Susan Aaronson's resulting paper Working by Design New Ideas to Empower US and European Workers in TTIP was released at a joint ILO-GWU conference held in Washington, DC on May 14, 2015. In addition to the findings and recommendations resulting from the survey, the paper captures some of the misgivings many have about the possible negative impacts the TTIP could have on workers' rights, particularly on strong labor and social welfare protections in most European Union member states. The paper also captures key differences in the US and EU approaches to labor rights in free trade agreements (See p. 7).
One of the most compelling recommendations from the survey is that labor, human and social welfare rights should be considered and incorporated throughout the text of the US-EU free trade agreement (instead of in just a single chapter) as a way to advance labor rights and increase employment (See pp. 12, 21). Aaronson points to a proposed "regulatory coherence" chapter that could have a negative impact on worker rights as its aim is to "ensure that domestic regulations, such as environmental regulations, health and safety standards or workplace regulations do not distort trade" (p. 13). She cites a 2015 ETUI policy brief written by Aida Ponce titled TTIP: fast track to deregulation and lower health and safety protection for EU workers as an example of how a US-EU free trade agreement regulatory coherence chapter might lower workplace standards in the EU. Two other proposed chapters that could have a negative impact on worker rights are the proposed services and investment chapters.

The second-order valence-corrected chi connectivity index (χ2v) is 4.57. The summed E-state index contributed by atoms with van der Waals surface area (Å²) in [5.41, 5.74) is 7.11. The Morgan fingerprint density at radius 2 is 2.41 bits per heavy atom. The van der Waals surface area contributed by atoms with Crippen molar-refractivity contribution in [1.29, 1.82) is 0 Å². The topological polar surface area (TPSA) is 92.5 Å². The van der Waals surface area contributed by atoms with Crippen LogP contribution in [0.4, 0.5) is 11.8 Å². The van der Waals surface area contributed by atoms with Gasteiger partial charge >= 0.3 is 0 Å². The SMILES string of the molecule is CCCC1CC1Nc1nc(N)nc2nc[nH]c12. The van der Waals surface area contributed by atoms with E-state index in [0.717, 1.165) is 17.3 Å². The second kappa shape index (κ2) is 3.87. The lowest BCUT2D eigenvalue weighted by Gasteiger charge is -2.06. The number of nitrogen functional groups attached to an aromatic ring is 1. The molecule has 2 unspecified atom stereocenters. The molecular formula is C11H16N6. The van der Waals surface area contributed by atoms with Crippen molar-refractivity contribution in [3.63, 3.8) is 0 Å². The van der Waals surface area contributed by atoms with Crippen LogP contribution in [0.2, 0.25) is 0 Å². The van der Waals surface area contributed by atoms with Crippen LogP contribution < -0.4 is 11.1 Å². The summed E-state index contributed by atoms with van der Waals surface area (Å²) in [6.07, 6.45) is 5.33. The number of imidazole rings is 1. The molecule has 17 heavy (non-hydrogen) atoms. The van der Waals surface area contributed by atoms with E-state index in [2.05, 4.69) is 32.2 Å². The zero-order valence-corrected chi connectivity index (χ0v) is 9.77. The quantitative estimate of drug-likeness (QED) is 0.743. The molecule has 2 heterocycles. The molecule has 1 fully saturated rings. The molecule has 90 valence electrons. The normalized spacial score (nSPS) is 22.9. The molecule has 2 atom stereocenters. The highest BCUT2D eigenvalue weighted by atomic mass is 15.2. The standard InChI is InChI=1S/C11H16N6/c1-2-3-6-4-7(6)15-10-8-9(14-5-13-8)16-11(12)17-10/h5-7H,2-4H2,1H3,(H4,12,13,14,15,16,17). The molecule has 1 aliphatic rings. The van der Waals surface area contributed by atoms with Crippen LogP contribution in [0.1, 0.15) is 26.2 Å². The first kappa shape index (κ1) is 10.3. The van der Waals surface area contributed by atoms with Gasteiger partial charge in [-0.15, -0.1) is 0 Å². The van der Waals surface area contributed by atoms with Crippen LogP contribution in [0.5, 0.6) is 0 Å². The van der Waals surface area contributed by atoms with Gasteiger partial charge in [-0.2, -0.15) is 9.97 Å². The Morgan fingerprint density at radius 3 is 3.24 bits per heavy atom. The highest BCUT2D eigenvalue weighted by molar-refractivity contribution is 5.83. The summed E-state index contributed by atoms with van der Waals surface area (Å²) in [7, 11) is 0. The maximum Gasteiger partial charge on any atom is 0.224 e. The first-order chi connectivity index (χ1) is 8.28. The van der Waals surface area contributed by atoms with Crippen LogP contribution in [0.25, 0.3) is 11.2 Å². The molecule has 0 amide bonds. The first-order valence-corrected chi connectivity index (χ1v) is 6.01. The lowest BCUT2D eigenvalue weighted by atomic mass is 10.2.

The paper also includes some other survey recommendations of note such as:
- Improvements to the labor dispute process under TTIP (p. 22);
- Periodic (every 5 years) reporting on the TTIP's impact on the realization of ILO core labor rights (p. 23);
- Specific exclusion of minimum or living wage laws, collective bargaining agreements, public procurement standards and public health and welfare regulations from the Investor-State Dispute provisions (p. 21);
- Establishment of an independent Secretariat to resolve disputes, issue reports, conduct research and engage in innovative projects to promote worker rights (p. 23); and
- Improved transparency in the TTIP negotiation process to allow the public to better understand how the agreement will expand employment and protect labor rights (p. 24).
Finally, while I enjoyed the ILO-GWU conference (and picked up some useful tidbits of updated information) where the Working by Design paper was released, I wonder if the traditional conference format of 15-minute speeches and audience questions is the best way to come up with genuinely creative ideas. In over 15 years of speaking at and attending international and comparative labor and employment conferences, only once have I attended an event that had an alternative format which captured and improved upon the ideas of the participants - the First Hispanic Forum on a Safe and Healthy Environment held in Orlando in 2003. At the First Hispanic Forum on a Safe and Healthy Environment, participants were divided into 3 groups where we worked with facilitators to discuss and develop our ideas into a final set of recommendations which were then merged together in a single document on the final day of the Forum. Maybe the next step in the Working for All work stream should be the First Global Forum on New Ideas and Innovative Strategies to Enhance Economic and Social Benefits in Trade Agreements - where the audience teaches the speakers rather than the other way around.